Nova Scotia Power is embarking on a Tusket Main Dam Refurbishment Project with the work slated to start in July, providing all permits and requirements have been met. Approvals are required from the Utility and Review Board and the departments of environment and fisheries, as some examples.
The new dam structure will be built in front of the existing one. Nova Scotia Power says it won’t be changing the Lake Vaughan water elevations during or after the project.
“We’ll come in and build for about six months in the river bed. We’ll leave at the end of November, go away for six months so that we have time for the gaspereau fishing season to occur and once that ends we’ll come back again and build for another six months,” project manager Browren Allard explained during a packed open house at the Lake Vaughan fire hall on April 11. “So we’re looking at a construction time of about 12 months, but it’ll take place over the course of two years.”
She said the estimated cost of the project is between $10 and $15 million.
Aside from replacing the dam, there is a possibility the adjacent bridge will be replaced too.
“We’ve been working with the department of transportation because it is their structure. If we do end up having to replace the bridge, the bridge will go in new, exactly where it is right now, so the alignment will stay the same,” Allard said. She said a pre-fabricated bridge could be used first as a temporary structure and then as a permanent replacement structure. She noted during the process there could be a week without any bridge access.
George Emin, chief of the Lake Vaughan Fire Department, asked about weight restrictions since the bridge is used heavily by the fire department. Allard said there wouldn’t be any change from what already exists.
A new dam structure is needed to meet Canadian guidelines that were updated in 2007. Allard said since 2008 Nova Scotia Power has been addressing dam structures throughout the province to bring them in line with the guidelines. There are 178 structures across the province, she said, explaining they started with the high-risk structures first.
This Yarmouth County project, Allard said, has been one of the more complicated projects to prepare for, design and execute.
ABOUT THE WORK
The gates of the existing dam are nearing the end of their expected life, with major concrete deterioration occurring. There is also significant water leakage, causing ice build-up in the winter. The existing dam has four gates that use pivot points to open and close. The new dam will have eight lift gates that lower and rise. If all of the gates are open, the new dam will be able to pass 28,800 cubic feet of water per second through it, compared to 20,000 with the existing dam.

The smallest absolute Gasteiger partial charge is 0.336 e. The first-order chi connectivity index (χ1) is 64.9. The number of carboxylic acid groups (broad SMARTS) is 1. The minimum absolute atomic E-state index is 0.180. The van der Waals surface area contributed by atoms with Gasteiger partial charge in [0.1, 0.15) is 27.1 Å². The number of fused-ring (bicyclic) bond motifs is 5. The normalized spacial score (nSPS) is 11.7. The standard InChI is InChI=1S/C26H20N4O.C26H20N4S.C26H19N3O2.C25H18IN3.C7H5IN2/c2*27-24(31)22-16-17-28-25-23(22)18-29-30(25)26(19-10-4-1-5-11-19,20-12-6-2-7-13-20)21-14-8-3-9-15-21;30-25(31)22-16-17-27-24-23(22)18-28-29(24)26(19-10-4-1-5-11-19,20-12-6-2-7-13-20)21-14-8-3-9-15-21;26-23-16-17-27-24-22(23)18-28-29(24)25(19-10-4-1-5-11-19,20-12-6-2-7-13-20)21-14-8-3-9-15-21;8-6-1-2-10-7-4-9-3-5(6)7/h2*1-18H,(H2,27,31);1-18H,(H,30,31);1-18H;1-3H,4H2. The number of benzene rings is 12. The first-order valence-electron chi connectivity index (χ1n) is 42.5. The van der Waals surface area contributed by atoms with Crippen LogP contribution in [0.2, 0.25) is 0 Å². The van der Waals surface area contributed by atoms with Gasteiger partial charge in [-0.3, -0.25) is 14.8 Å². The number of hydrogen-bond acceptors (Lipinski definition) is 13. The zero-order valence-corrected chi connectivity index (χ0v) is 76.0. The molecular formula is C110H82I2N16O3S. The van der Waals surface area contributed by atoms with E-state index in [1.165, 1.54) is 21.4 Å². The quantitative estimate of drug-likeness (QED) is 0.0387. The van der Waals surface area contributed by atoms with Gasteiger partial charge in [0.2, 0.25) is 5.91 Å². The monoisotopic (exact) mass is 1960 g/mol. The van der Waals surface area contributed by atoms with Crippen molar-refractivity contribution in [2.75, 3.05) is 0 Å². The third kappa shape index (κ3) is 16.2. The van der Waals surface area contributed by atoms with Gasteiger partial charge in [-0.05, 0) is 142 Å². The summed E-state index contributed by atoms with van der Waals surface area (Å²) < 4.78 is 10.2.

No changes are planned to the Nova Scotia Powerhouse as part of this project, it will generate power as normal.
Allard said a goal of the new structure is to pass water during a significant flood situation and to ensure very specific flood management. The last major flood in the area was in November 2010.
FISH LADDER CONCERNS
Aside from questions about the work itself, those who attended the open house were concerned over potential impacts to the dam’s fish ladder.
“The fish ladder will stay in place, it works fantastic, we don’t want to mess with it,” Allard said. “The plan is right now that it will be fully utilized during the first year of construction. During the second year of construction we will have to de-water it for a period of time to be able to keep that whole area dry for concrete construction as well as we do have to raise the sidewalls of it to match the new ground elevation.”
Still, people were seeking reassurances. George Emin asked if there is a backup plan if the fish ladder fails completely after the new dam is built.
Nova Scotia Power said it is working with the department of fisheries regarding the fish ladder and that it will be monitored and evaluated during and after construction. Nova Scotia Power said it isn’t anticipating any impact, but it is taking the concerns raised to heart.
Emin said if there is a problem with the fish ladder it will need to be addressed ASAP.
“You need an emergency plan immediately,” he said. “Not the following year.”
The Tusket Hydro System has been in operation since 1929 and consists of one hydroelectric generating station with a capacity of 2.7 megawatts and four storage reservoirs at Lake Vaughan, Raynards Lake, Mink Lake and Great Barren Lake. The station generates about 12,000 megawatt-hours of electricity per year, which is enough to supply 1,200 average homes. The hydro system has a drainage area of 1,458 square kilometres, the largest drainage area of Nova Scotia Power¹s hydroelectric systems.